Then I proceeded to put the shower on gently in the back ground. Each time Stella came towards it, it was a excited, positive, high-pitched reaction from me. Eventually Stella got in the bath herself while the tap was off (but she was sceptical.)
For my own safety, she was tethered to the bath just in case she lunged at me. I put the warm water on, spraying towards the bottom of the bath, using praise and using the knowledge I had gained from Stella before. She growled but didn't lunge.
I thanked Stella for her growl (something I have learnt from the Healing Vet, Dr Edward Bassingthwaite.) Growling is a dog communicating their boundaries and we need to make sure we are listening to them. Sometimes people say bites or accidents “happen out of no where” but the truth is we look past signs of distress. Stella was communicating clearly.
After this growl I also had to claim myself. It’s scientifically proven that dogs pick up on fear through body posture, and also through smelling our bodies which produce chemicals, more adrenaline and stress-related hormones through our sweat. Learning to lower your heart rate and relax, is crucial. I needed to stop Stella from picking up external stress.
I gave Stella lots of attention and when she was in a relaxed again, I gently turned on the tap. She felt the warm water on her toes and didn’t react. By the end of this one session I was able to put water on Stella but not get through the whole groom. I asked her Mum to make weekly/fortnightly bookings so we could work on exposure.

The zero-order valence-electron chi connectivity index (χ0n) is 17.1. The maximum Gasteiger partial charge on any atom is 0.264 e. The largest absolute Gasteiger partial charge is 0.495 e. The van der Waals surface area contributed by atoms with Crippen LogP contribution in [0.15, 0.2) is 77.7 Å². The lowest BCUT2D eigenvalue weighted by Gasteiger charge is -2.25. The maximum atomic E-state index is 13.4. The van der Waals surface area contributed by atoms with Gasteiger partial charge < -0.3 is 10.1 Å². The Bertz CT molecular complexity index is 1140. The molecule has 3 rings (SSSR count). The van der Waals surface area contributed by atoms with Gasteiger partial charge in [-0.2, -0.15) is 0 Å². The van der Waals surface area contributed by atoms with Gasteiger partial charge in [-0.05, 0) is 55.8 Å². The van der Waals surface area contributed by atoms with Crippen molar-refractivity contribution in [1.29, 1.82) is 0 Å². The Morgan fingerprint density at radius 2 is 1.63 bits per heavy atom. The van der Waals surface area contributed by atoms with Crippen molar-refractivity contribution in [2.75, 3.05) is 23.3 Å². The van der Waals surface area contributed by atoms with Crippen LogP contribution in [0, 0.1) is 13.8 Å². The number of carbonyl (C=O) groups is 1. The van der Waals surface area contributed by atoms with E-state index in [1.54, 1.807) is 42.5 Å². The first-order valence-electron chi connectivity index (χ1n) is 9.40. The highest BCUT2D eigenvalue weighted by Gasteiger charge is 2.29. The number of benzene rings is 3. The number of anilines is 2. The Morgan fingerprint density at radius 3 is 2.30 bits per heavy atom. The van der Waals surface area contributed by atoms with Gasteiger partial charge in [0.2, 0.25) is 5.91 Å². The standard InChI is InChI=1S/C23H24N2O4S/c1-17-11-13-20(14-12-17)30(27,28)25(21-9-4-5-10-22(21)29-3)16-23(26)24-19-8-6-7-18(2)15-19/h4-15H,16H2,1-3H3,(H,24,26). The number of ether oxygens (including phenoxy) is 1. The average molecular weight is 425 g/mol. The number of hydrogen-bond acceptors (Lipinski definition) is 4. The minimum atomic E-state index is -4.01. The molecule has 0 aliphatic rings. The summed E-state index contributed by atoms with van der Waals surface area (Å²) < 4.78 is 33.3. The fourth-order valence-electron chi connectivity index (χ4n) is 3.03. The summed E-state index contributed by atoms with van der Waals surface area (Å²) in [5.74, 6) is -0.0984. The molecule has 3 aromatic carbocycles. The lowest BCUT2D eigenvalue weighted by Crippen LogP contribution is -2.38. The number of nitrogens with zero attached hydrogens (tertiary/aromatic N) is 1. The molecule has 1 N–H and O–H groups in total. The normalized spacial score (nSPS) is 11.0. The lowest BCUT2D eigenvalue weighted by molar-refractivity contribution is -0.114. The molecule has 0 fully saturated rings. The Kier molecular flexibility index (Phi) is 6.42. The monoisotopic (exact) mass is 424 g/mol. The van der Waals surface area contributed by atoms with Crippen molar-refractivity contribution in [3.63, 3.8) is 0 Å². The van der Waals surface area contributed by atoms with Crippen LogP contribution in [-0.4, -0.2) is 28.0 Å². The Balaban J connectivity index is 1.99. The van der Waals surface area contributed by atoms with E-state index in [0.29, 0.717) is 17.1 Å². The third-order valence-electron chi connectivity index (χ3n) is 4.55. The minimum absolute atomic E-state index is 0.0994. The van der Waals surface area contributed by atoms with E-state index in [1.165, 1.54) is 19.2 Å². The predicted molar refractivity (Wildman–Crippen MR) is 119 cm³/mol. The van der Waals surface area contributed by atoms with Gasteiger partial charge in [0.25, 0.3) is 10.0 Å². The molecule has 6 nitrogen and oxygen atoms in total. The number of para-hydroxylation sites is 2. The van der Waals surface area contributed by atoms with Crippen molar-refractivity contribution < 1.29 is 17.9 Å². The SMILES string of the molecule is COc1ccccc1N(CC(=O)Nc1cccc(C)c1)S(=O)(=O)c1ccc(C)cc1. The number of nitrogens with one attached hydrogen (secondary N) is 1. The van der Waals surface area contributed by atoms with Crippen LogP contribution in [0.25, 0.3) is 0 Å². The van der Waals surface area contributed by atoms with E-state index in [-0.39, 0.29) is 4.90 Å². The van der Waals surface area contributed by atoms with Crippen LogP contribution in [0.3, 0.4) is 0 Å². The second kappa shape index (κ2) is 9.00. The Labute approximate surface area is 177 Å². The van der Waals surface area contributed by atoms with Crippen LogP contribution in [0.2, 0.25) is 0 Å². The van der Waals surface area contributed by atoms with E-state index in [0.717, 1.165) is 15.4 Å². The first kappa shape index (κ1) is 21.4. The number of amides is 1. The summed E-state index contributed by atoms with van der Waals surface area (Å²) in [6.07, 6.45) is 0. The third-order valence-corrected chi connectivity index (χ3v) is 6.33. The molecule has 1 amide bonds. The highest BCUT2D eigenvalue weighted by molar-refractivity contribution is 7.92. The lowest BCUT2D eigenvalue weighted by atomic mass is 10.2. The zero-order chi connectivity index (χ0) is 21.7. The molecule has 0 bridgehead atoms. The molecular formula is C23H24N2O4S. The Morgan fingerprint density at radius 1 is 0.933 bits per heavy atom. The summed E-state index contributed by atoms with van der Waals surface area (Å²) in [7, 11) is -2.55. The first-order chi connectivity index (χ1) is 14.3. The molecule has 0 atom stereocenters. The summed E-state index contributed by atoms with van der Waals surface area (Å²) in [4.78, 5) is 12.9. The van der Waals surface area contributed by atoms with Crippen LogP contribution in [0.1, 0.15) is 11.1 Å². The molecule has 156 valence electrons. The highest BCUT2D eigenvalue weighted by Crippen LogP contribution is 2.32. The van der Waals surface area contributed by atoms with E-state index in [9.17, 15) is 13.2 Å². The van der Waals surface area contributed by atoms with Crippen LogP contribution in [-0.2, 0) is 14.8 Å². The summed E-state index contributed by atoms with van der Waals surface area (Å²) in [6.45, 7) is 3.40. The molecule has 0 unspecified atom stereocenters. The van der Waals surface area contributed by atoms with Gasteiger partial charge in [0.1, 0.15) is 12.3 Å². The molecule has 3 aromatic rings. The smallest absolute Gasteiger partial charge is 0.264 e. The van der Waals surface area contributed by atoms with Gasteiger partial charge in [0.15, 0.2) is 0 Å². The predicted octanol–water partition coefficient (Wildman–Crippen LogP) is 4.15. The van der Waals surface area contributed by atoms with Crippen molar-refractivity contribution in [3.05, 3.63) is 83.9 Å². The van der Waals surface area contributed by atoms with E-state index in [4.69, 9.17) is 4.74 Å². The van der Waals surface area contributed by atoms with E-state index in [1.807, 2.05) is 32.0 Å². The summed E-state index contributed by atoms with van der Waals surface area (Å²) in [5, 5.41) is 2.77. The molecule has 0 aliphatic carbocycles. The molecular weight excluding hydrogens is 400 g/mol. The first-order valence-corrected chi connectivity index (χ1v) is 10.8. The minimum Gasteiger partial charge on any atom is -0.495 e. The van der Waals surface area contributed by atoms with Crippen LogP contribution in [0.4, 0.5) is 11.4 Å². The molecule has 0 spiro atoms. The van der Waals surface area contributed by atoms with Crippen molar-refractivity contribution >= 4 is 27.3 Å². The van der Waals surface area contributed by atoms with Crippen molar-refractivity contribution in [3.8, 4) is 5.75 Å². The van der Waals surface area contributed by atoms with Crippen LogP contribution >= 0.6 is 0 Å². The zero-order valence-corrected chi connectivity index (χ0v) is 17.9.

It took Stella 3 sessions before she got through the whole groom. Now she gets excited to come in and jumps into the bath!
Lottie (Physical Disability)
Lottie is a one year old Labradoodle who has some hip deformities and has been through extensive surgeries on her back end.
Labradoodle grooming can be quite extensive and takes a lot of time to be able to groom the coat, but Lottie really cant stand for long periods comfortably or stay particularly still when on her feet.
There is equipment to help dogs with leg issues - e.g. slings and groomer’s helpers (which is a strap that goes under the hind legs to hold the dog up from sitting down.) These can take a bit of weight off the legs but should only be used for a short amount of time. They also inhibit the animal from full expression of their body language, and frankly, aren’t super comfortable.
So it was clear these wouldn’t be suitable for Lottie. What Lottie needed was to be able to lay down and stay still (as not to be cut.) A big ask from a young dog!
So before starting Lottie’s groom I had to train her to lay on her side and stay there. First the table started on the ground, because of the biggest issue is often the height. Slowly it went up and Lottie was praised for staying still.
Another holistic measure was that a hand was always kept on Lottie at all times. This helps her feel secure and that she isn't going to fall, which is a technique also used on blind animals. A hand on Lottie also monitored her breathing and heart rate just to gauge if she had any signs of stress.
Lottie was able to get through the whole groom in one session and was also able to leave the salon pain free. It is crucial animals leave feeling good so that they feel positive to return.